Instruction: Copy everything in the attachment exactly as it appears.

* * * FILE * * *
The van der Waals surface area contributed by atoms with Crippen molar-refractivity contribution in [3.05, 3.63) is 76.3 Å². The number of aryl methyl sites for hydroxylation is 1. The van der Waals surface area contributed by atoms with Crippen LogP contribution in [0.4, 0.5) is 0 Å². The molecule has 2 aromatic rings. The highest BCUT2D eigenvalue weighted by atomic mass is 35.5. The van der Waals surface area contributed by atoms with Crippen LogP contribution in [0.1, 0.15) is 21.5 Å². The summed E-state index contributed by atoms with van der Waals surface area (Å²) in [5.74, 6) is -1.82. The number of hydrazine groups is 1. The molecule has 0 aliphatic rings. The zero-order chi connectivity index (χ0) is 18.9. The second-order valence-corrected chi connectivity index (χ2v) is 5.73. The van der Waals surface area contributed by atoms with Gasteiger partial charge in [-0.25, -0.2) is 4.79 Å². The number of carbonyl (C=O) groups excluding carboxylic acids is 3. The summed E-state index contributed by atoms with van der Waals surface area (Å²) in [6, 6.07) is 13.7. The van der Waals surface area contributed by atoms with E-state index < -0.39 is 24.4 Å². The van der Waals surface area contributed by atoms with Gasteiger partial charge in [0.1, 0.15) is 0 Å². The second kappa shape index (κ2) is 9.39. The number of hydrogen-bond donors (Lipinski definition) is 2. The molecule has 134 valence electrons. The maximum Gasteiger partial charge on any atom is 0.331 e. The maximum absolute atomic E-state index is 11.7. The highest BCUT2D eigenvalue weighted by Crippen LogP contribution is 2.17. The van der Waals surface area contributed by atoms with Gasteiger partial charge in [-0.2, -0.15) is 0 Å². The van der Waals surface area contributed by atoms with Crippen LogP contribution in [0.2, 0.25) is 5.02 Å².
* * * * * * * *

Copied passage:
The van der Waals surface area contributed by atoms with Crippen molar-refractivity contribution in [3.05, 3.63) is 76.3 Å². The number of aryl methyl sites for hydroxylation is 1. The van der Waals surface area contributed by atoms with Crippen LogP contribution in [0.4, 0.5) is 0 Å². The molecule has 2 aromatic rings. The highest BCUT2D eigenvalue weighted by atomic mass is 35.5. The van der Waals surface area contributed by atoms with Crippen LogP contribution in [0.1, 0.15) is 21.5 Å². The summed E-state index contributed by atoms with van der Waals surface area (Å²) in [5.74, 6) is -1.82. The number of hydrazine groups is 1. The molecule has 0 aliphatic rings. The zero-order chi connectivity index (χ0) is 18.9. The second-order valence-corrected chi connectivity index (χ2v) is 5.73. The van der Waals surface area contributed by atoms with Gasteiger partial charge in [-0.25, -0.2) is 4.79 Å². The number of carbonyl (C=O) groups excluding carboxylic acids is 3. The summed E-state index contributed by atoms with van der Waals surface area (Å²) in [6, 6.07) is 13.7. The van der Waals surface area contributed by atoms with E-state index < -0.39 is 24.4 Å². The van der Waals surface area contributed by atoms with Gasteiger partial charge in [0.1, 0.15) is 0 Å². The second kappa shape index (κ2) is 9.39. The number of hydrogen-bond donors (Lipinski definition) is 2. The molecule has 134 valence electrons. The maximum Gasteiger partial charge on any atom is 0.331 e. The maximum absolute atomic E-state index is 11.7. The highest BCUT2D eigenvalue weighted by Crippen LogP contribution is 2.17. The van der Waals surface area contributed by atoms with Gasteiger partial charge in [-0.2, -0.15) is 0 Å². The van der Waals surface area contributed by atoms with Crippen LogP contribution in [0.2, 0.25) is 5.02 Å².